For years I've been hearing people say they wouldn't read ebooks until they could buy an ebook reader for under $100. That seemed to be a Magic price point for people everywhere. Kindle and Sony changed the price point for a lot of people by providing e-ink and better book accessibility, but still many readers wanted that cheap, no-frills reader, and couldn't understand why it couldn't be done.
Well, now there finally is one, available at Fictionwise/eBookwise sites, for $89.95. It's the eBookwise 1150. True, it's not a nice slick new model with e-ink screen. http://www.ebookwise.com/ebookwise/ebookwise1150.htm
The size of a paperback book, weighing about a pound, and with its backlit screen, the eBookwise-1150 gives new meaning to the term "light reading." The device also includes powerful electronic features that offer you a reading experience beyond that of a traditional book. You can turn pages and change the text orientation just by pushing a button. By simply touching the screen, you can enlarge the text size, bookmark pages, highlight passages, make notes, search for key words and hyperlink to other parts of the book.
Kindle, meanwhile, is planning on giving away FREE the new software for reading Kindle-formatted books on your PC.
This might not be interesting to some people, but there is a surprisingly large number of people who have become accustomed to reading on their PC, laptops or mini-laptops (netbooks). Some of these folks, like me, were once the very people who said they couldn't read for hours on a computer screen. But that was before screens became so sharp and clear. It was also before we just plain got used to using computers for so many hours a day. Now that the Kindle software will become available any day now, this means Amazon is now a source for me to buy my ebooks. And I don't have to spend a few hundred bucks to buy a device that, for me, isn't what it's cracked up to be. In fact, e-ink screens hurt my eyes and give me headaches.
My main complaint about the Kindle and other e-ink devices is that the screens are so small. Sure, I can enlarge the font, but then I'm spending time frustratingly scrolling side to side as well as up and down. Or I have to re-format into something decidedly un-book-like that sometimes splits words in strange places or duplicates lines or paragraphs when scrolling to the supposed next page.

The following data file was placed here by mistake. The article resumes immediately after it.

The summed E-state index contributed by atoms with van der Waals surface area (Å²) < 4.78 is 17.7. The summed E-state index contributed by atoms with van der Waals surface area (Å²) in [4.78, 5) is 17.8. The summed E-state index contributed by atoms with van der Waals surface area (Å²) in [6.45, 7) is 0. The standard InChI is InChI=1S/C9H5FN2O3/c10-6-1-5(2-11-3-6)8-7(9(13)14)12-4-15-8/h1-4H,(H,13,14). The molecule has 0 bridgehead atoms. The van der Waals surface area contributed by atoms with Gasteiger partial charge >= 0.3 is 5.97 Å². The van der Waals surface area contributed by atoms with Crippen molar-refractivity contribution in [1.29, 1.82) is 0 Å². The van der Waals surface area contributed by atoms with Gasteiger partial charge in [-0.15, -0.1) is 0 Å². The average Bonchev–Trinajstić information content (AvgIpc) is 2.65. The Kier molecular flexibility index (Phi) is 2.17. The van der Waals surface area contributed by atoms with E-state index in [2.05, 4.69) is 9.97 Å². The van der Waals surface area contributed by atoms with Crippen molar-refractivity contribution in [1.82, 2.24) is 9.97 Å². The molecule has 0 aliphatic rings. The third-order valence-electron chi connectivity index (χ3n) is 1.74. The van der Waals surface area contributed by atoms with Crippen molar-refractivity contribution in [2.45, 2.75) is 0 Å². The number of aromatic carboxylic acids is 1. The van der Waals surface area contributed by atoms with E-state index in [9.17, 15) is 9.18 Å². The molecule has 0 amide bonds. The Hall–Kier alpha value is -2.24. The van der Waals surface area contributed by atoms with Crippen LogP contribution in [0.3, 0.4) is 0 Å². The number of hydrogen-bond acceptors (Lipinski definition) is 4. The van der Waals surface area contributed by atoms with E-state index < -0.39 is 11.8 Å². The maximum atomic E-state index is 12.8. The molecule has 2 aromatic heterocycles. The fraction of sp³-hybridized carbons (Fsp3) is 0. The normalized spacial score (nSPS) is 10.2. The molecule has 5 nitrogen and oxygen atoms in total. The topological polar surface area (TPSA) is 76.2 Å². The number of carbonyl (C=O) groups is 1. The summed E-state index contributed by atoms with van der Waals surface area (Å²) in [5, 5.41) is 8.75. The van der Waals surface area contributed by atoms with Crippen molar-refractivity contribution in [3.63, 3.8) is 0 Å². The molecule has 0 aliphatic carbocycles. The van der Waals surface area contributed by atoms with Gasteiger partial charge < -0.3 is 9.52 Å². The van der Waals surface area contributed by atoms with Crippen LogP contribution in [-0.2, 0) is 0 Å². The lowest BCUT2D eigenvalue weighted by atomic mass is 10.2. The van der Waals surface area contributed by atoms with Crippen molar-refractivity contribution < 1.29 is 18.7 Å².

The Kindle DX is larger, almost the size of a sheet of paper. More my size. But at $489? I'm afraid not. But it is a factor in driving down the prices of other less-endowed ebook readers. The Kindle 2 is now $259 at Amazon, and Christmas is coming. I'm betting there will be a price reduction suddenly announced just in time for holiday shopping.
And Sony? Showing improvement- much sleeker, better models. And I've seen older models on sale at Fry's Electronics for $159-179. They're getting less proprietary, and adding more formats like PDF. You can access public libraries and Google Books Online. But not with the older model that's on sale. So you'd still be stuck with the Sony store, where books are more expensive.
The Foxit eSlick was also recently spotted at Fry's Electronics, (brick and mortar stores) as was the Jetbook. Prices for both were running around $179. It's probably no surprise to you that both companies are probably coming out with new models. Funny thing how lower prices show up just before new model releases, isn't it? But sometimes that's the best way to buy technology. Foxit, by the way, does seem to have resolved its battery drain problem, which was its major drawback.
Jetbook's manufacturers, ECTACO, have just announced they will be releasing a new model, the Jetbook Lite, which will come out at $149! It's not an e-ink screen, and is more like the eBookwise, but seems to have a few more features.
What about the Nook? A different technology that shows lots of promise. Although the reading screen is grayscale, there's a touch screen for commands that's in color. Why? Maybe because most ebooks are still text only and don't need color? But I'm still waiting for the aility to read and see books full of pictures. Color pictures. At least Nook is showing the possibility. Price: $259. Oops, right back up there in the sky.
And a new wrinkle in Nook's sleeve: Barnes & Noble is now being sued by Spring Corp for stealing the secrets of their Alex under the guise of a cooperative partner venture. According to Spring, B&N actually participated in meetings with them regarding developing a "Kindle Killer" reader, without telling Spring they actually had a device of their own under development.
The bottom line? If you want a cheap reader, it's available, now. If you have a netbook, you will very soon be able to get Kindle software and buy Kindle books without buying a Kindle.
You can still get great deals, often at better prices than Kindle, on Fictionwise and EBookwise. As for the fancy, expensive devices, well, spend your money if you want. They're good deals if this is what you want. But they'll all be better buys next year, both cheaper and better-featured. And Christmas is coming. The field is getting very competitive. Let's make that extremely competitive.